Third Eye Blind
16 December 2013
Crystal Ballroom | Portland, OR
By: Meghan Kearney
Photos by: Marcie Giovannoni
It’s been fifteen years, but I still remember the exact moment I first picked up Third Eye Blind’s self-titled CD. I was twelve years old and I was sitting in the trunk of my friend’s dad’s van. We were headed off on a road trip and the parents handed me a CD player to keep occupied. Different CDs were scattered around the van’s floor and I grabbed one that caught my eye. The scary red face was intriguing. “Third Eye Blind” I read; ah yes, I knew Semi-Charmed Life well. I popped the CD into the Sony Discman, starting from track one. Within minutes I knew I made the right choice. And now, just fifteen years later I finally created a memory for the first time I saw Third Eye Blind live.
Entering Portland’s Crystal Ballroom before the show, the crowd was a unique one. Line wrapped (two full 90 degree turns) around the building, everyone seemed to be somewhere in between late-twenties and mid-thirties, but yet with young, glowing eyes. It was immediately clear this wasn’t any old show. It was a sold out, packed house of fans who at one time picked up the “Semi-Charmed Life” band’s CD for the very first time. Only to grow to love 3eb for much, much more.
Among the packed ballroom, the lights dimmed, the crowd started to cheer, and 3eb took to the stage. An opening jam-style session warmed up the crowd. Finally, a hooded Stephan Jenkins put fifteen years of history into motion’ kicking off the show with their self-title’s intro track “Losing A Whole Year.” “Crystal Baller” was their second song and I was half-hoping Stephan would say just once, “Crystal Ballroom.” Two songs in and the energy wasn’t the energy you might fearfully dread from a band who has been beloved chart-toppers since the late 90s. This 2013 Third Eye Blind played as if it was their first headlining show, but with the precision and charisma of the veteran performers they are.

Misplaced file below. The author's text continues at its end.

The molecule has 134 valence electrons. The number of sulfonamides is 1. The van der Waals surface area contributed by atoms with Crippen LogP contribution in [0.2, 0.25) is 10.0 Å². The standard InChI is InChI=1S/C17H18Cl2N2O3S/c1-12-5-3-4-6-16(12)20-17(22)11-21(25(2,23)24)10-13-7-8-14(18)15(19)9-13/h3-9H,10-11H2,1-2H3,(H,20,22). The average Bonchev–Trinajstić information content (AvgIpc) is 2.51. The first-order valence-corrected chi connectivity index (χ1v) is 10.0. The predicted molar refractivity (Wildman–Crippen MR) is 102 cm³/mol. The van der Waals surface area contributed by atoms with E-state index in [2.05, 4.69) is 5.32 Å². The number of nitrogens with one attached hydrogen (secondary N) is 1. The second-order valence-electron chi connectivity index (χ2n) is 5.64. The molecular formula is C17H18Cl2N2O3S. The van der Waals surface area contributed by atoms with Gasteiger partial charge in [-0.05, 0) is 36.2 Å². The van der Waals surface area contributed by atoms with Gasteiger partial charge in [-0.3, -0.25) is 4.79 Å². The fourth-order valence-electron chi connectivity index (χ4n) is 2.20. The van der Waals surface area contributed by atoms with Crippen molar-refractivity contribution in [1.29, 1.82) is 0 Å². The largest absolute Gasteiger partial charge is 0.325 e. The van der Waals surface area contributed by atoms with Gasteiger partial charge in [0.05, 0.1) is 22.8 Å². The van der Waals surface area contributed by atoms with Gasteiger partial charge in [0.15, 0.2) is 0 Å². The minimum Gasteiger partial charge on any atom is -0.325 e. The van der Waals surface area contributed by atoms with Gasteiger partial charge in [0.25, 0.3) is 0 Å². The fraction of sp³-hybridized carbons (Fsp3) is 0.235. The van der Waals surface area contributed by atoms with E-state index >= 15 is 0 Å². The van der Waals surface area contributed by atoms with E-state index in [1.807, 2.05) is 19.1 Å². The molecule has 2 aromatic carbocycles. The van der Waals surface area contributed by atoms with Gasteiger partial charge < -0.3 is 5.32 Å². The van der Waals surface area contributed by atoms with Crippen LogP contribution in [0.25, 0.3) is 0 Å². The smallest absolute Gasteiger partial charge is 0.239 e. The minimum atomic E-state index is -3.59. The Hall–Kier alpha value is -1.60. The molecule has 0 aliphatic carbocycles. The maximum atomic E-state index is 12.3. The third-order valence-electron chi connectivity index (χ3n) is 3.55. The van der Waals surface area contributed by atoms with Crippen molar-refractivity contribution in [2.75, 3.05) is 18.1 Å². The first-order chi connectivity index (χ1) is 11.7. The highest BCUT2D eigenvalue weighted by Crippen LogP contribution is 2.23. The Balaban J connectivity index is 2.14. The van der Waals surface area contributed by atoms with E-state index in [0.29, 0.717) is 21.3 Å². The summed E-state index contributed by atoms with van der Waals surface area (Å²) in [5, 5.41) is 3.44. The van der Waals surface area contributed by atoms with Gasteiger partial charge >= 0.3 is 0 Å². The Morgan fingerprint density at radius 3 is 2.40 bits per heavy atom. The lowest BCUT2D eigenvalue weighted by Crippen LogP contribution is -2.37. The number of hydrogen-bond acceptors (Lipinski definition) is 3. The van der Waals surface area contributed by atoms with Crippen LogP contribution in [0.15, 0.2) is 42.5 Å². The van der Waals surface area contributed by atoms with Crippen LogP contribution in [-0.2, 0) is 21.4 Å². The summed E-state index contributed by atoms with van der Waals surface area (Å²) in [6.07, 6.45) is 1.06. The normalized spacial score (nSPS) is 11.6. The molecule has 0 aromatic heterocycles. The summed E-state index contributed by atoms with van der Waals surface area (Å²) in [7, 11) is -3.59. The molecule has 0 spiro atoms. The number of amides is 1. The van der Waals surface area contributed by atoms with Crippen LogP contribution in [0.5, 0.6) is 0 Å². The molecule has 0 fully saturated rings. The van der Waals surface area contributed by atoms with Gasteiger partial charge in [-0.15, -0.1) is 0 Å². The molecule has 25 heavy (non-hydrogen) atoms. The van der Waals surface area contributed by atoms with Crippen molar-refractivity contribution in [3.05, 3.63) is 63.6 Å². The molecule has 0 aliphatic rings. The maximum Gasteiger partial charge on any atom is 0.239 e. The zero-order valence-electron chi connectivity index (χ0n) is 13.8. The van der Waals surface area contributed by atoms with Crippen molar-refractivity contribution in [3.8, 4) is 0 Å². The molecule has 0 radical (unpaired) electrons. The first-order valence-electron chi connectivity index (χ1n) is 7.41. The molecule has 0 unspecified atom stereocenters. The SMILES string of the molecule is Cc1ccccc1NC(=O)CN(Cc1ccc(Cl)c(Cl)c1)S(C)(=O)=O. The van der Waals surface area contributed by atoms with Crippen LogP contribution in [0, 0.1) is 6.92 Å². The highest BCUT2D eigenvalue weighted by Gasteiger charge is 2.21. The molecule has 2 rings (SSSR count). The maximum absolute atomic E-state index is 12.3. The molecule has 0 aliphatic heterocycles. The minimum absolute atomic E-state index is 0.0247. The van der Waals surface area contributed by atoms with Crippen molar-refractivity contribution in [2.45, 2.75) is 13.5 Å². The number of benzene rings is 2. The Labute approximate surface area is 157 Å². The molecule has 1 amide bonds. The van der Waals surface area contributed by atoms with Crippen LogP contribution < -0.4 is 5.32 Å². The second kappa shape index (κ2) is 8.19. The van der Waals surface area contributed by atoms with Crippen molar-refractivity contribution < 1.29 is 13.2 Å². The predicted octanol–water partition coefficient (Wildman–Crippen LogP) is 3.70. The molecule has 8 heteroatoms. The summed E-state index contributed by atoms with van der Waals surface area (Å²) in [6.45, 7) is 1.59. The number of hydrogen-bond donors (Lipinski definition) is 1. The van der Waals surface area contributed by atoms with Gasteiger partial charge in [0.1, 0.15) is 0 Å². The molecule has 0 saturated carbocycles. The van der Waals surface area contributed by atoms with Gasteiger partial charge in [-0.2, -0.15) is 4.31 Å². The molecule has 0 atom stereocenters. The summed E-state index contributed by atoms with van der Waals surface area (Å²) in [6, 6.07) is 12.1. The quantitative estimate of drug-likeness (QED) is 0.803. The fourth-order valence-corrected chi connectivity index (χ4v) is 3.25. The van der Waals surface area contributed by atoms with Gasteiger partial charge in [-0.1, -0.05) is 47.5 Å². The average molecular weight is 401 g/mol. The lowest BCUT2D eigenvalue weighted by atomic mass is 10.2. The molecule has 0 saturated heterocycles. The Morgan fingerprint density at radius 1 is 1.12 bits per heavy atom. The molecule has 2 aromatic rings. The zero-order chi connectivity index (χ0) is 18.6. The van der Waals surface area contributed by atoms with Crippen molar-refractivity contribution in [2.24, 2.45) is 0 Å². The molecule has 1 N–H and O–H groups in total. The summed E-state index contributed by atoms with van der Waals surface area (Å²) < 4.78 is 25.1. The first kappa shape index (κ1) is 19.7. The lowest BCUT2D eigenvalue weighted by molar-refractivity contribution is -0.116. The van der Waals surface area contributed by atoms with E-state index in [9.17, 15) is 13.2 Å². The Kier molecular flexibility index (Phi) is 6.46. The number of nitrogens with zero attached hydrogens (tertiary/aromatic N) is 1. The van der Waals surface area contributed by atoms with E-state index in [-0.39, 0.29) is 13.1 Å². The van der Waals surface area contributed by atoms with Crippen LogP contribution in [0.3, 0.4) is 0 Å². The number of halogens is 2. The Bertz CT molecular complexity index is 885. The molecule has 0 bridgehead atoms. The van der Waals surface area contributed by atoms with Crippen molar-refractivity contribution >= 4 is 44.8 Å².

A few songs in, Stephan asked the crowd to turn to the nearest person we did not know, and introduce ourselves. Soon, the entire ballroom was hugging, smiling, and laughing with strangers. Now as a family, slight notes of “Wounded” started to echo. An extended intro had the crowd nearing torture before it played more beautifully than even Blue offered. Next, a regular sing-a-long to “Slow Motion.” Possibly (or what I can only hope was), the most anticipated track soon arrived; “Motorcycle Driveby.” That beautiful, acoustic guitar began the nostalgia. The desperation of the song picked up along with the music before exploding. As the band personified heart break in the form of sound, the crowd cathartically looked on as the song drifted back down into its soft, heartrending acoustic.
A half-encore, fitted with a drum solo from long-term drummer Brad Hargreaves transitioned into an unexpected hip-hop session. We heard “1000 Julys” and “Anything” complete with a gorgeous piano solo from new keyboardist, Alex Kopp, before the band took off for encore number two. When they returned to the stage, Stephan began conversation with the crowd again. “Thank you for loving us,” he said in a most sincere and humbling tone. He thanked us for the community that we had shaped around their music, and credited our energy for keeping the band writing and performing for all of these years. With that, the opening guitar riff of “Semi-Charmed Life” sent the crowd into an expected frenzy. As the crowd danced, jumped, and “do,do,doed,” 3eb played through the extra verse (that I always like to think distinguishes the radio fans from the album fans). Not a soul in the crowd missed a beat. A somber, but beautiful “God of Wine” closed out the night. “This song is for my mom. This whole show was for my mom. She’s from Portland.” The band thanked us again, promised to return, and kindly welcomed by the crowd, announced their looming return to the studio.
It was a first well spent, closing a circle of fifteen years of love for 3eb. I now eagerly anticipate an equally as wonderful 3eb family show in 2028.
Losing A Whole Year
Never Let You Go
Can You Take Me
Rites of Passage
Motorcycle Drive By
God of Wine